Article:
Wednesday, July 18, 2012

Opinion: Sabrina Benitez tells how Baby Joshua went missing


Peter Hyatt's Statement Analysis of this declaration can be read here.

Sabrina Benitez said: 
"We were all in the house. There was nine people in the house. I was sitting on the bed watching "Toy Story" with my baby. He was wandering from our room to the living room, where the other family members were. When I realized about 10 minutes that it was unusual my baby hadn`t been back in the room to come get a toy, come watch the movie, I jumped up and I ran to the grandfather`s room, where there was another baby that my baby was interested in and asked if he was in there. When the grandfather`s girlfriend told me he hadn`t been in there, so I ran out to the living room and I asked everyone if they`d seen the baby. Westarted searching, but there was no signs of the baby. I ran out of the house and everyone started looking, and we called the police about 10 minutes because we realized we had no -- nowhere to -- where we hadn`t found him." 

"We were all in the house. There was nine people in the house."

"We" "all" She starts by creating a consolidated group out of everyone in the house, we know from her statement that at least two of the members of "we" were toddlers. At least two were adults, the other four members of "we all" are never identified although they are mentioned often. Her troops are martialed. She begins with unity.

"in the house" - she says this twice, later she runs "out of the house" Inside and outside of the house is important. It is important enough to the story to say repeatedly that they are inside the house. Otherwise why say this? Of course everyone was in the house. This isn't an answer to "what happened?", this is in answer to "Why?".

"we were" - "there was" First there is unity, then disunity. Her change of language indicates something is missing from the story here. What were the comings and goings? How did all nine end up "in the house?"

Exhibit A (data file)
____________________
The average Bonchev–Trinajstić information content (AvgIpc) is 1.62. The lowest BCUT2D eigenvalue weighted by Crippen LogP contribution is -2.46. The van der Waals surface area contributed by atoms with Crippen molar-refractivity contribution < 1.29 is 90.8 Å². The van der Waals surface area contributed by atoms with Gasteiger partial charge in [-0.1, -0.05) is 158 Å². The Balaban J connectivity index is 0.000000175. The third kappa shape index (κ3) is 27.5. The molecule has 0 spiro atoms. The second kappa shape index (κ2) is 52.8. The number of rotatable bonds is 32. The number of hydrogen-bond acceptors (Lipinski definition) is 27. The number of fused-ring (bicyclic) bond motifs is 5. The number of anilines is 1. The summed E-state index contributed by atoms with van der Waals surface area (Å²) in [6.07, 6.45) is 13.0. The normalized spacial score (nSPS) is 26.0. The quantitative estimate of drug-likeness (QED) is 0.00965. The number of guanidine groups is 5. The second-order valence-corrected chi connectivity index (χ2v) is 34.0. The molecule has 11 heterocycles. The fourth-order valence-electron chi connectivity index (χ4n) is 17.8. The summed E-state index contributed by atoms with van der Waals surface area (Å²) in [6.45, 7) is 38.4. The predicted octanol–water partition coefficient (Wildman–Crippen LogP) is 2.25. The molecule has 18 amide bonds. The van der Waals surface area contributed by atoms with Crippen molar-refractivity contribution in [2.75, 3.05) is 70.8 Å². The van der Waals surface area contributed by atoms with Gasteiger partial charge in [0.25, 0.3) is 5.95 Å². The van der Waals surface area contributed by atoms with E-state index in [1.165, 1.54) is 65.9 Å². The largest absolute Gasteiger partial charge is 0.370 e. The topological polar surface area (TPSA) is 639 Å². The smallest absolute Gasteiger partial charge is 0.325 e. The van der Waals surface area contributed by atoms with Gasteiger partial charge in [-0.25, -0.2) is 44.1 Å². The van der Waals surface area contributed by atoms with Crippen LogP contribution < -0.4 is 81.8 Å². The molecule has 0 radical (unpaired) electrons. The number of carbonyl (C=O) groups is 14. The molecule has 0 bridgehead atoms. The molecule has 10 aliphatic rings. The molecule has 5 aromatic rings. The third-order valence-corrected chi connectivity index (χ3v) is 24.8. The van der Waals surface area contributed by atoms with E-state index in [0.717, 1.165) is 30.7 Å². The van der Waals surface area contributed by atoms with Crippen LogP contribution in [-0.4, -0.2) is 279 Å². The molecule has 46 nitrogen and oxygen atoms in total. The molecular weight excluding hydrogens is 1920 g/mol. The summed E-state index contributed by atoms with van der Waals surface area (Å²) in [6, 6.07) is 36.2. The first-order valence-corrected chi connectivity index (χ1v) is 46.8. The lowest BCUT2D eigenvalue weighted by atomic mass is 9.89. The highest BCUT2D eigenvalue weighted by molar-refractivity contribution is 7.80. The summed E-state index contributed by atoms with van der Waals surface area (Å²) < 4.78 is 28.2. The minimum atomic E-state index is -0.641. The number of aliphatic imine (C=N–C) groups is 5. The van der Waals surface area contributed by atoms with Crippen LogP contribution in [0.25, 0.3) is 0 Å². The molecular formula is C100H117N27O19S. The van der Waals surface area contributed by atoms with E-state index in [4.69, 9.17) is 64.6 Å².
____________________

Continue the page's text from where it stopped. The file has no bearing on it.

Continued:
"I was sitting on the bed watching "Toy Story" with my baby."

No she wasn't. He was wandering. She may have been sitting on the bed, and who knows what she was really watching, but her baby wasn't sitting there. And she wasn't watching him either. She says so next. 

"He was wandering from our room to the living room, where the other family members were."

He wasn't watching the movie at all. Did the other family members see him "wandering"? Was anyone paying attention to him? Did he always wander like that? 

"the other family members" - this is hugely distancing. It's not "the rest of the family" or "my family" or "his family", instead it's these "others". 

"Other" refers to someone else than.. Who is the someone else? 

"When I realized about 10 minutes"

"when I realized" - if you have a toddler and you suddenly "realize" your baby isn't with you, it can only be because you are deeply distracted for a longer period of time than the requisite very short period of time during which a mobile toddler can be left unattended. This short time duration is arguable, but it is certainly not 10 minutes. This makes me doubt the 10 minutes, particularly as it is repeated again later as yet another time milestone which sounds reasonable to the mother, but in fact is not. She was distracted, she doesn't know for how long, due to alcohol, drug use or just pure selfish neglect, she stopped paying attention to her baby and at this time we are not suprised to find that now "something happened."

"that it was unusual my baby hadn`t been back in the room to come get a toy, come watch the movie,"

It was only "unusual" that her baby didn't come back during the "10 minutes", It was not unusual that she did not realize sooner that her baby was out of her care. It certainly wasn't shocking or truly unexpected that he be gone. what if it was five minutes? Would that be "unusual" or just "typical?"

"hadn't been back" - means it was expected that he comes and goes. Back and forth to the living room where the "other family" were. 

"come get a toy," "come watch the movie" - to come, you must not be present, and then you must enter the room. All parts of this sentence indicate it was expected that Joshua would wander. Also "come watch the movie" appears to imply that he did not watch any of it at all. Again, I say she was not sitting on the bed watching a movie with her baby.

"I jumped up and I ran" 

She runs three times but she jumps only once. She jumps here, now. This is where the tension in the story resides. During this first "10 minutes." Something shocking happened, she probably did jump and run. It just makes no sense for a lackadaisical mother who thinks 5 minutes out of her sight is ok, but 10 minutes is shocking enough to jump up. Something else made her jump.